Still No Idea plays with different theatrical approaches to performance. It’s one part verbatim theatre, one part improv, one part comedy sketch show. Director Lee Simpson, who co-founded the renowned Improbable theatre company, explained how they have utilised improvisation to shape the piece.

“By and large we plot our way through the story beats, then let Lisa and Rachael loose on that. We have a very short rehearsal period where we have to ‘write’ the show, so there is no time to rehearse it. There isn’t even enough time to write it, so what happens is you chuck some things together, then throw these two on stage and see what happens.

“By sharing this unformed, uncreated thing, this blob, eventually the show’s conversation with the audience forms it into something. You don’t necessarily have a conscious choice about what that is, because it forms itself in response to that conversation with the audience. Our job is to create something amorphous.”

Still No Idea’s form is flexible yet taut, with room for this duo to explore uncharted territory then jump back in for moments of choreographed precision.

Spence and Hammond tackle big social issues in their shows, but their work goes beyond the stage. They emphasised how ‘making’ in general can be lonely and isolating so nurturing a set of supportive networks of disabled artists, no matter what discipline, and tapping into your community, is vital for a healthy sustained career.

It’s also about finding disabled artists in your field and asking them for specific tips. For disabled actors, you can ask more established peers questions like how to frame an email to a possible agent who might be nervous about taking on someone who is disabled.

Hammond highlighted the importance of when to use disability for positive gain:

“It’s like learning a game and how to play it so that it will benefit you. People are so panicky about what’s going on that if you grab the power you can be powerful. If you make them feel okay, they feel a sudden rush of relief. That’s good because their fear is not about your ability; it’s about the rest of the stuff you come with”

“If you can show them you’re flexible, approachable, light, have a sense of humour, weirdly your work is done. Then you just have do the scene you’ve learnt. If you can manage to help them, even though what you really want to do is shout ‘Get over it!” then you are winning. You have to get interested in the psychology of it. Figure out what the game is in any given situation”.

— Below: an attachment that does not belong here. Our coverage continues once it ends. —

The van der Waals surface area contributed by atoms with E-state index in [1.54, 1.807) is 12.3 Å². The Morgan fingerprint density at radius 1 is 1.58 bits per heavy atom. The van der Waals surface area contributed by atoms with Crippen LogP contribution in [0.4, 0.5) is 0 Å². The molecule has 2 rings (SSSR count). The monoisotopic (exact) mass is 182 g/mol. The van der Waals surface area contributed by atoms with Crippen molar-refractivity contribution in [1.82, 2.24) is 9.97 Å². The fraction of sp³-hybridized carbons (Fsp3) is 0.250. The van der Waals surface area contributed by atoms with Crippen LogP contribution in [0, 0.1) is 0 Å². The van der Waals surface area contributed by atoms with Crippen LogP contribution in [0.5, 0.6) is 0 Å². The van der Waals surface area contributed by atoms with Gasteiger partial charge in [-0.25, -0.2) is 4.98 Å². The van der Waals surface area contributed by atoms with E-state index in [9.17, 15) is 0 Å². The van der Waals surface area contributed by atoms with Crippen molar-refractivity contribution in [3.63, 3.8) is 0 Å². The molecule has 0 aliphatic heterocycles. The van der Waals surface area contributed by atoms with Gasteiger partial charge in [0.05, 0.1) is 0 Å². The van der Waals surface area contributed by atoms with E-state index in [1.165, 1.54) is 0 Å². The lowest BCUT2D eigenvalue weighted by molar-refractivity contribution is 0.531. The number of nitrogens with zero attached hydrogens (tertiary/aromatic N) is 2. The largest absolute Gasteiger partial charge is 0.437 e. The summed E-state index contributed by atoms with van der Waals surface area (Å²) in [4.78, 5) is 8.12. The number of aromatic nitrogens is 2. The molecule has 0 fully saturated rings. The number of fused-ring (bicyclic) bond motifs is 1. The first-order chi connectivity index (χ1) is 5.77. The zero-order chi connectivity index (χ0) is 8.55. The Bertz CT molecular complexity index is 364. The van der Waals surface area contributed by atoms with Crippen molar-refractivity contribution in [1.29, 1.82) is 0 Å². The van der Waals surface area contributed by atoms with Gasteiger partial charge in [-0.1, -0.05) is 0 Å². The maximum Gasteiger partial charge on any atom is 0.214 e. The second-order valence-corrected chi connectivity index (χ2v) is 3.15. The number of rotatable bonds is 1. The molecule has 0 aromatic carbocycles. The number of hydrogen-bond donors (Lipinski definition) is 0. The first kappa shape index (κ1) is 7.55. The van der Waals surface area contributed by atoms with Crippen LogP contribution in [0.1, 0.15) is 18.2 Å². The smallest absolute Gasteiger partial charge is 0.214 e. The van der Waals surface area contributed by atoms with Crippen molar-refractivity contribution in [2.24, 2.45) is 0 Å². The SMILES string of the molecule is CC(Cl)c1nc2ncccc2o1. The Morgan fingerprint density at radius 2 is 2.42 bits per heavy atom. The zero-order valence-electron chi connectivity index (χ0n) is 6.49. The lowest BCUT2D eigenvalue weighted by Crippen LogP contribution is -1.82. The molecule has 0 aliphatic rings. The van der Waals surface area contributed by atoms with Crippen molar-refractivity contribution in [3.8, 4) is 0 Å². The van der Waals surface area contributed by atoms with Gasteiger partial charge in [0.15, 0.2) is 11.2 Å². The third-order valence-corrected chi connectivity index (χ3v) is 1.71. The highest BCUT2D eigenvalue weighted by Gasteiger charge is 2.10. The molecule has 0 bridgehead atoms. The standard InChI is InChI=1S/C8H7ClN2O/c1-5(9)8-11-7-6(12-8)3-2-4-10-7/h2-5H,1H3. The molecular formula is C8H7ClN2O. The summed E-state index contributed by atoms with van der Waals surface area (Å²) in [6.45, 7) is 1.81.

Since devising Still No Idea Hammond and Spence are now launching their new production company Bunny. The name originates from the cockney rhyming slang ‘rabbit and pork = talk’.

All their work stems from Spence and Hammond’s chats. It’s about them telling their stories, saying the things they want to say and not letting anyone shut them up. Judging from the potency of their message in Still No Idea, it’s clear no one can stop this pair from telling it like it is.

Still No Idea is touring the UK.
22 September – Artsdepot, North Finchley, London | tickets here
24 & 25 September – New Wolsey Theatre, Ipswich | tickets here
28 & 29 September – The Founders Room, Brighton Dome, Brighton | tickets here
3 Oct – The Arc, Stockton-on-Tees | tickets here
4 – 6 Oct – Hull Truck Theatre, Hull | tickets here
19 & 20 October – Dartington Hall Trust, Devon
23 – 27 October – Birmingham Rep | tickets here
31 October – 17 November – Royal Court, London | tickets here

Captioned: Thu 8 Nov & Wed 14 Nov
Audio Described: Sat 10 Nov
BSL interpreted: Thu 15 Nov

At the Royal Court Theatre, each performance will be presented in a relaxed environment, aiming to create a space for everyone, especially people who would benefit from a more informal experience.